Greenpeace – Cool Technologies: Working without HFC’s -2010

Greenpeace – Cool Technologies: Working without HFC’s -2010


Examples of HFC-Free, Cooling Technologies in Various Industrial Sectors:

Prepared by: Janos Maté, Greenpeace Internationalwith Claudette Papathanasopoulos, Greenpeace USA.

Just as there was no single “magic bullet” to replace CFCs, there is no single solution to replace HCFCs. But there is a wide variety of environmentally superior and technologically proven HCFC and HFC-free technologies to meet our cooling needs. Alternatives include natural refrigerants (CO2, hydrocarbons, ammonia, water); secondary cooling systems; desiccant cooling;evaporative cooling, absorption cooling; and innovative building designs that eliminate the need for mechanical cooling. The following sampling of companies and enterprises using HFC-free technologies is provided todemonstrate that there is already a wide array of safe and commercially proven HFC-free technologies available to meet nearly all those human needs that were formerly met by fluorocarbons;

Examples of companies using cooling equipment working with hydrocarbons and CO2 natural refrigerants:

The UK company Waitrose currently has seven stores using propane based refrigeration technology. The company plans to install propane refrigeration in all new and retrofitted stores, so that by 2020 all Waitrose stores will be HFC-free. The company estimates that the propane refrigeration technology will reduce its carbon footprint by 20%. The system is based on a combination of high efficiency air-cooled chillers supplied byKlima-therm and manufactured by Geoclima that utilise R290 propane and uses water as the condensing medium to supply the Carter Retail Equipment integrated cabinets operating on R1270 propene hydrocarbon-based scroll compressors. It makes use of split coils to keep the propene charge under 400 grams, together with LPA Liquid Pressure Amplification and floating head pressure and conventional free cooling below 18°C. The system design allows for the harnessing of heat from the integral refrigeration units to deliver warmth into the space between cabinets, in order to offset the in store“cold aisle” effect. This helps boost efficiency and overcomes the need for a separate heating system.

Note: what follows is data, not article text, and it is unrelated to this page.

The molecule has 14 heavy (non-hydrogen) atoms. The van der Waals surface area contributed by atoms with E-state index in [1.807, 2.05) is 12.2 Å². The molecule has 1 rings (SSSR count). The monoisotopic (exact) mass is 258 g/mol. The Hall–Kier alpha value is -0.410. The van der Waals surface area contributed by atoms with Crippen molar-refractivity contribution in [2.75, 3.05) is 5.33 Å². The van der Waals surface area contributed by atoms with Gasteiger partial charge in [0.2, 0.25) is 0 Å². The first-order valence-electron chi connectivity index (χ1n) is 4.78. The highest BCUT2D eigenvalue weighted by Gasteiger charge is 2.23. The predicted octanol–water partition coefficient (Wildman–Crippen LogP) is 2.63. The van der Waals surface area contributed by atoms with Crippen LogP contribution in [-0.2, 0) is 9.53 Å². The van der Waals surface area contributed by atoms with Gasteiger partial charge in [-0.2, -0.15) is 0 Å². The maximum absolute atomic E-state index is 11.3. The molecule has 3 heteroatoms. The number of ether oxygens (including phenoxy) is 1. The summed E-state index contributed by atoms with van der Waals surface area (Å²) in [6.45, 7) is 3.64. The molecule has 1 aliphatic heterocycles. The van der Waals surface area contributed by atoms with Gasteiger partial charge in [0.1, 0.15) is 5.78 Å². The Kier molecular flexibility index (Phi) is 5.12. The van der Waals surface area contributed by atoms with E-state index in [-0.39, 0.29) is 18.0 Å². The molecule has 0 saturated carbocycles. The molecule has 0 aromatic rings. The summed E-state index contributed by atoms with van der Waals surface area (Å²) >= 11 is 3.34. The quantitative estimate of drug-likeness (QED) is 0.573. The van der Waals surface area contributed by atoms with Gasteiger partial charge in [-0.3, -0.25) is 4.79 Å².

In 2009 Tesco had five stores in the UK using CO2 based refrigeration systems. By the end of 2016, Tesco plans to have 150 stores using CO2 refrigeration. Outside the UK, Tesco has installed or is testing CO2 refrigeration in stores in Korea, Thailand, Hungary, USA, Turkey and Malaysia.

Auchan supermarket has two stores in Hungary fitted with CO2 /ammonia cascading systems. Reported energy savings are at least 35% better than with comparableR404a air cooled systems.

Morrisons plans to have 20 of its 418 UK stores using CO2 refrigeration.

By 2012, Sainsbury’s plans to have 100 stores in the UK using CO2 refrigeration systems.

Starting in 2010, Marks & Spencer plans to have all its new supermarkets in the world using CO2 refrigeration. The company is training technicians in developing countries inthe use of natural refrigerants.

Download full document: COOLING-WITHOUT-HFCs-June-2010-Edition (2Mb)


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